Johnson City Press Wednesday, September 17, 2014

Local News

Meters running: Johnson City again a two taxi company town

July 27th, 2011 11:02 pm by Gary B. Gray

Trinity Taxi opened its 12 doors at the beginning of this month bringing to two the number of licensed people movers in Johnson City, the other being WW Cab Co.
The former “vehicle for hire” business Mom’s Taxi closed in June 2006, leaving WW Cab as the only provider in town until now. Trinity is making its debut with three vehicles: a Cadillac Catera, Nissan Maxima and Ford Crown Victoria, a retired police cruiser.
Fresh green and white paint help the vehicles stand out, and the owner says she’s taking a risk but firmly believes Johnson City has room for at least two taxi companies. That risk includes about $20,000 that was spent to buy and maintain the vehicles, to hire and pay a handful of employees and to pay insurance.
The business set sail July 15. But word of mouth has bumped up the business’ volume in a very short time, and the company is expected to recoup that money in a few months.
“Everybody and their brother needs a cab at some point,” said Trinity owner Terry Carroll from the company’s 91 Wilson Ave. headquarters where she and her husband Kenneth also run Johnson City Towing. “WW has stayed in business because there’s always been a need. Plus, the more companies there are the more choices people have. And, with the price people have to pay for gas and to maintain their vehicles, to insure their vehicle, some are opting out of using them.”
Terry Carroll said her goal was not to drive WW out of business but to make enough to make a living, pay employees and satisfy customers.
The name comes from the Christian doctrine of the Trinity, which defines God as three divine entities, the Father, Son, and Holy Spirit that co-exist in unity as equal and eternal. Their motto is “A Fare That Is Fair.”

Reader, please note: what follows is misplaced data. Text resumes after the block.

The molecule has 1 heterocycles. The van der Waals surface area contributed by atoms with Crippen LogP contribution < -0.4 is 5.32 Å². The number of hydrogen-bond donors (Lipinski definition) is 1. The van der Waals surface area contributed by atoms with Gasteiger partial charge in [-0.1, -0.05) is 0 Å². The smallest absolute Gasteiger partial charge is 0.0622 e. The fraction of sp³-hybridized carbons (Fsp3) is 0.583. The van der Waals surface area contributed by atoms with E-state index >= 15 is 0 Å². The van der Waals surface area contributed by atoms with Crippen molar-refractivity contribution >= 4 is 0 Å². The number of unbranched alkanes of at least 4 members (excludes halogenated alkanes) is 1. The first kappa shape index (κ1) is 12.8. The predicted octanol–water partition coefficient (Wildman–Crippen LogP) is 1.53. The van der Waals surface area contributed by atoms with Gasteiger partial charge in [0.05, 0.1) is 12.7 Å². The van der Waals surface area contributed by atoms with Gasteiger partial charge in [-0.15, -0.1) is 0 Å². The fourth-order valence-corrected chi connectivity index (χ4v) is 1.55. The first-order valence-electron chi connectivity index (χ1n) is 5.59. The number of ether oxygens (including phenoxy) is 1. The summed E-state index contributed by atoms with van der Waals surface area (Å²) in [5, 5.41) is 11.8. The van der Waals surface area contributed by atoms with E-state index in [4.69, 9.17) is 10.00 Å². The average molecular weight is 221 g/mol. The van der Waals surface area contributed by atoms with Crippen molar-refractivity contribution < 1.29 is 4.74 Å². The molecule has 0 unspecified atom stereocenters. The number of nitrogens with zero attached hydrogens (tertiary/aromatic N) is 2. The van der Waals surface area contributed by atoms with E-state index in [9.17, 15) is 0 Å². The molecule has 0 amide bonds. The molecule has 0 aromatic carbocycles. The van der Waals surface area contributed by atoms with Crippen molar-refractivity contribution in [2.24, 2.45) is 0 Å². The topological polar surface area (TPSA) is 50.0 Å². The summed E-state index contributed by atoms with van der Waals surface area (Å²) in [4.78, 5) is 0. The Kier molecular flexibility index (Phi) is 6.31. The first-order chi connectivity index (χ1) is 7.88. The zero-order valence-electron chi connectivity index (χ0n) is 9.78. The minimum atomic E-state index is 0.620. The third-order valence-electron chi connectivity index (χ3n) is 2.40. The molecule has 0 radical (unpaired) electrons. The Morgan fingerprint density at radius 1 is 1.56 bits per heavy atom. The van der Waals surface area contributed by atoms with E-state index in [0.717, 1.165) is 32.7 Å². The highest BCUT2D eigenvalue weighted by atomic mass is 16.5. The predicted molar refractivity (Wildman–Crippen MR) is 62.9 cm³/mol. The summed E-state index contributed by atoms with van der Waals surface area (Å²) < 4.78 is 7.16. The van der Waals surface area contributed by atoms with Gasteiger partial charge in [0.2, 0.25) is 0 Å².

“We’re Christians, and we all work together,” she said. “It’s our job to see that everybody gets a fair shake.”
Following some research about the business, she found that there was one taxicab company for every 10,000-20,000 people in Tennessee.
“The population here is over 60,000,” she said. “So statistically, Johnson City is short on cab companies. And where we beat the competition is with our rates.”
The company will pick up and drive riders anywhere downtown for $5.
Trinity basically defines downtown loosely and considers it and other sectors of the area surrounding Johnson City as “zones.” The company charges a certain rate within various zones, with the closer zones being less expensive. However, if a person is picked up in one zone and travels out of that zone and into a neighboring zone, they are charged the full rate for the nearest and half rate for the furthest.
The cost from Johnson City to the Tri-Cities Regional Airport is $24. Some rates are literally “guesstimated” using the experience of dispatchers who communicate with drivers by two-way radio. Trinity also will wait for you (for about 15 minutes) while you’re inside the store and help you carry your bags in once you get back home.